An A–Z of festive season drinking

A longish list of some good stuff worth trying, if you’re feeling at a loss in front of the ever-bewildering shelves.

A is for Alto Rouge 2008. One of the great old names of Cape wine, degraded by its big-business oners, but a serious-minded cabernet-shiraz blend that offers classic styling, good value and a scent of history when available, as it usually is, at a discount price of about R50 at the supermarket.

B is for bubbles, billions of them lurking in wait for a party, released with the discreet sigh of an elegantly opened bottle (holding the cork and gently twisting the bottle is easiest), or with a happily vulgar loud pop and the cork shooting across the room into someone’s food, but hopefully not into someone’s eye. There are plenty of decent bottles of local sparkling wine around, not to mention genuine Champagne, not all of which is splendid. It must be the world’s most opportunistically overpriced wine category.

Look out for the word “brut” if you want the local stuff to be dry or dryish, whereas “methode cap classique” or MCC will appear on the better bottlings, indicating that the wine was made according to the traditional Champagne method, with the bubbles coming from a secondary fermentation in the bottle. One of many worth trying at just less than R100 is Sterhuis Blanc de Blanc 2008, which is made from chardonnay grapes and is genuinely dry with forward apple and citrus flavours made more complex by a little yeasty development.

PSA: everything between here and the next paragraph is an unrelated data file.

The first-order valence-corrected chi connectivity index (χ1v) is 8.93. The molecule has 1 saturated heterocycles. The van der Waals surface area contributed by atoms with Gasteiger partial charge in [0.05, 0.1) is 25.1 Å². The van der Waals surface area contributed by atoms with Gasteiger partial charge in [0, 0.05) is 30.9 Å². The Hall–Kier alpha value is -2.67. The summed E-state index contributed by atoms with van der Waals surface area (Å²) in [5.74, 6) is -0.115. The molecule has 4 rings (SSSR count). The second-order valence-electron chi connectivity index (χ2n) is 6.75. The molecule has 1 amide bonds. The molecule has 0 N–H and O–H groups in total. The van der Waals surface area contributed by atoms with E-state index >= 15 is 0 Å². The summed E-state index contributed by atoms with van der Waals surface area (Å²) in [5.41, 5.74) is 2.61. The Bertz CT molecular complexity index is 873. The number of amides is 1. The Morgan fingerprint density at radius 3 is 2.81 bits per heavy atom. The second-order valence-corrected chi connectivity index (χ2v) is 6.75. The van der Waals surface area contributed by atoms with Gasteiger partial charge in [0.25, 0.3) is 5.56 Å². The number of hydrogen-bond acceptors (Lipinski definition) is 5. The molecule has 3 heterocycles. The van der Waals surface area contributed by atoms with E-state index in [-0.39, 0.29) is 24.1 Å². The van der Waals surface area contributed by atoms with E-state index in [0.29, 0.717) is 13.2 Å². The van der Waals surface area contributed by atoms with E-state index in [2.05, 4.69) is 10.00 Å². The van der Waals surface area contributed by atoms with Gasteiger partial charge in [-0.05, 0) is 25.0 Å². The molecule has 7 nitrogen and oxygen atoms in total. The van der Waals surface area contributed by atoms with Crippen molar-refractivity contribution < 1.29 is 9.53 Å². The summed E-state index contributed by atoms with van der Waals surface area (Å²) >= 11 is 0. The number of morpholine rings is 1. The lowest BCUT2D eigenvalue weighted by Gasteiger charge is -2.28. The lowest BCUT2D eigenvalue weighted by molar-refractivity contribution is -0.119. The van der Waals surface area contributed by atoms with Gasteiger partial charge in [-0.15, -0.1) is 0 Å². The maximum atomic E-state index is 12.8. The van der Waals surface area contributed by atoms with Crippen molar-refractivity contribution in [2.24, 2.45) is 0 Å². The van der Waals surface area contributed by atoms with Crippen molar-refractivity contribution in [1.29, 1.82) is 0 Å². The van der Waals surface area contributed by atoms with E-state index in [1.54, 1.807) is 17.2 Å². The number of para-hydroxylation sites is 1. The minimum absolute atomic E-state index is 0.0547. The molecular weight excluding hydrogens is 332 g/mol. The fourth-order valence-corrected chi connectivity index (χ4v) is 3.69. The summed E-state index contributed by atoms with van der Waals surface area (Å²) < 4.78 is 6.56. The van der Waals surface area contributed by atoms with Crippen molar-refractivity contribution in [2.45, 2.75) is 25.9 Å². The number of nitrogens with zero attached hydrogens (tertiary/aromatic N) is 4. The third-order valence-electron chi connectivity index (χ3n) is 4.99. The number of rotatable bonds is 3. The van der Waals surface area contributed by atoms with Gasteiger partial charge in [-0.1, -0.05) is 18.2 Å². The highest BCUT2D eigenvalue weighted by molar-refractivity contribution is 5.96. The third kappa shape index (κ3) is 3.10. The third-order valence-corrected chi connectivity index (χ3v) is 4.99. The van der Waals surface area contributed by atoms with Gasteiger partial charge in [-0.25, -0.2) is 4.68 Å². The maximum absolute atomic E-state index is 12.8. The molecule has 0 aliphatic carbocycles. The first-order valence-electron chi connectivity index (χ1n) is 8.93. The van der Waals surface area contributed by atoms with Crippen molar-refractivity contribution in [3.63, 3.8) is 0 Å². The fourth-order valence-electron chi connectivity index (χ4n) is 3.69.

Steenberg 1682 is a favourite of wine and food blogger Clare Mack and comes as either gleaming-white Chardonnay or rosé Pinot Noir, the former tending to be rich, the latter rather more austere.

At the prestige end of the sparklers – much more complex because they have spent five years or so maturing in bottle on the sediment of those enlivening yeasts – are Simonsig Cuvée Royale, from the producer of the local pioneer and still good-enough Kaapse Vonkel Brut, and Graham Beck Cuvée Clive. Both are made mostly from chardonnay, both have 2005 as the vintage and both are rather profound.

And at the frivolous but not contemptible end of the business – and more spritzy than full-on bubbly – is Solms-Astor Cape Jazz Shiraz: off-dry, cheap, red, unpretentious. It is a joke, but a good one.

C is for Creation Syrah-Grenache 2010 (R140), the most generous and charming of the wines from this dynamic producer in the Hemel-en-Aarde district running inland from the holiday town of ­Hermanus. Herbs, spice, succulent fruit and ­intelligent oaking combine in an early approachable treat.

D is for drinking and driving: don’t do it! Also for Driehoek Sauvignon Blanc 2011 (R90), a handsome, citrusy and incisive ­version grown up high in the Cederberg mountains.

E is for Elim, which has the country’s only memorial to slavery and the continent’s most southerly vineyards — windswept and cool. No wonder that Strandveld Sauvignon Blanc 2010 (R95) is just one of many fresh, lively but substantial ­sauvignons originating there.